Before going on maternity leave I built a pretty good career for myself in the world of PR. I always worked ‘agency side’, so dealt with all manner of clients, publications, journalists, events and of course – bloggers. It was kind of what gave me the idea to set up my own blog once I suddenly found myself at home with nothing to do but look after a newborn baby (ha!).
I never thought I’d actually get approached by PRs myself one day and admittedly, I quite prefer it over this side. It’s refreshing to be able to write about whatever I like, and to be in control of what I get to publish. It’s also nice to be able to put my name to my own writing – rather than always bi-lining it to a client or having a journalist make a couple of edits and print it as their own. But as careers go, I do love PR and I continue to work as a freelancer now.
Don’t be afraid to make contact
PRs are always on the look out for new ways to promote their clients – through relevant and and effective media channels. Obtaining content on relevant blogs is fast becoming an intrinsic part of PR campaigns and something that their clients can see the value of. A friendly email to introduce yourself and your blog will certainly not be begrudged. If you have a media kit, send it out! They are probably busy and you might not get a reply, but the chances are they will keep your details on file for when a relevant opportunity does come up. Try emailing an account manager or an account executive, rather than a director, to increase your chances of getting a reply.
Get yourself listed on media databases
There are a number of media databases, such as Vuelio and Cision that PRs use on a daily basis to search for media contacts. Back when I worked in the office, blogger contacts on these databases were still quite limited in comparison to mainstream media, but it seems the research teams have responded to demand from PRs for better blogger contact information and indexing. Blogs can be selected based on a number of variables such as content, region, stats etc. Some databases will only show the top 500 blogs within a certain topic (e.g. parenting), which is based on your Moz ranking, but it’s definitely worth getting in touch to see if they can list you.
Be honest and up-front
The single most frustrating thing about working in PR is the empty promises you are constantly made by the media. Editors tell you that your story will be printed, you inform your client and then…nothing. I’ve had this with bloggers in the past too who took freebies or attended all-expenses paid days out without ever writing up the review or responding to follow-up emails. It’s a sure-fire way to get you on the ‘blogger blacklist’ and never to be contacted by that company again. If you can’t commit to seeing the project through then don’t take it on. Likewise, if you can’t stick to a deadline you’ve promised just let them know. Most of the time PRs just need to keep their client informed and will be grateful for your honesty.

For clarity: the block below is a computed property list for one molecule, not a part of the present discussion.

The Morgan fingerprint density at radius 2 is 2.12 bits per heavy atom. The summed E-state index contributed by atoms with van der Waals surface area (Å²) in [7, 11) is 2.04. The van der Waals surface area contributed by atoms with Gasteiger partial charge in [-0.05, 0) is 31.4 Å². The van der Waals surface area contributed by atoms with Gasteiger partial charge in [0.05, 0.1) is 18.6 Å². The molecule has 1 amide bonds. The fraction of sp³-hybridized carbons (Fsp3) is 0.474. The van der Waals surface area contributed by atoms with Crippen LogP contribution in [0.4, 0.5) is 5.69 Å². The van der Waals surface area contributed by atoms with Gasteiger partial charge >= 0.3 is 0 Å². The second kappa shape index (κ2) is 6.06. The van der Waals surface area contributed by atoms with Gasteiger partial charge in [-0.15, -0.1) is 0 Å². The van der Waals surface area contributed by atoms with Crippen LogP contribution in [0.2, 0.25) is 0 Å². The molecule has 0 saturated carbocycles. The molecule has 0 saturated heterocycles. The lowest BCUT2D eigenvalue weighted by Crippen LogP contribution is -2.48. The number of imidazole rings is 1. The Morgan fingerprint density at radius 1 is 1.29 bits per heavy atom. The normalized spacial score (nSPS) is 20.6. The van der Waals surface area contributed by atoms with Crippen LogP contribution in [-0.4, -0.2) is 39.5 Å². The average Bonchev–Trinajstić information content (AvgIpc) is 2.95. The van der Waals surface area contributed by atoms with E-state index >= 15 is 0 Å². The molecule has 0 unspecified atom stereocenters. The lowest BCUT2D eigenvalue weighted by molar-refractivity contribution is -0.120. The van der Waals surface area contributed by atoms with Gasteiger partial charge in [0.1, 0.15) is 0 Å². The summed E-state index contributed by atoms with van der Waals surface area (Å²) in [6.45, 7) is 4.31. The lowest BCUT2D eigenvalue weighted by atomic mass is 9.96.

You may write your blog from your sofa in your pajamas at an ungodly hour in the morning, but PR is still very much an office-based industry where every day 9-5 (actually more like 8-6) counts. If you’re working with a PR, try and keep them up to date and respond to emails on a daily basis. Also bare in mind that they will always be wanting to showcase the value of what you’re offering to their clients – who they’ve convinced that you are worthy of their time (and therefore the client’s PR budget). So be sure to offer them details of how a sponsored post has performed in terms of page views, social media reach etc. At the end of the day, PR is all about getting results.
Respond to emails – even if it’s not relevant
If you receive an email from a PR but the opportunity doesn’t quite fit with your niche, or you just don’t see the value in the offering, try and reply with an alternative suggestion, or politely thank them for the information, explain it’s not quite right and ask them to keep you in mind for future campaigns. You’d be amazed at the amount of editors PRs contact each week with no reply – they’d probably appreciate the response and it’s a way of building up contacts for the future. I’m not talking about the press releases that are sent out at random on a blanket email and you’re one of 1000 contacts – that’s just shoddy PR if you ask me.
If you don’t ask, you don’t get
Similarly, if you receive a press release or are asked to do a product review, don’t be afraid to reply and ask if the client has any budget for the campaign. You decide what you think your time and influence is worth. When I first started to blog I would happily accept any (relevant) product for a review, but now I stipulate a minimum product value of £50 – which I think is fair given the time and effort it takes to write the post, edit photographs, promote on social media etc. Similarly I’ll always reply with options for sponsored content and guest posts on the site. Most of the time the PR won’t have budget available, but if they think it’s worthwhile, they may be able to convince their client.
Have you worked with PR companies? What other tips would you give for how bloggers can work with PRs?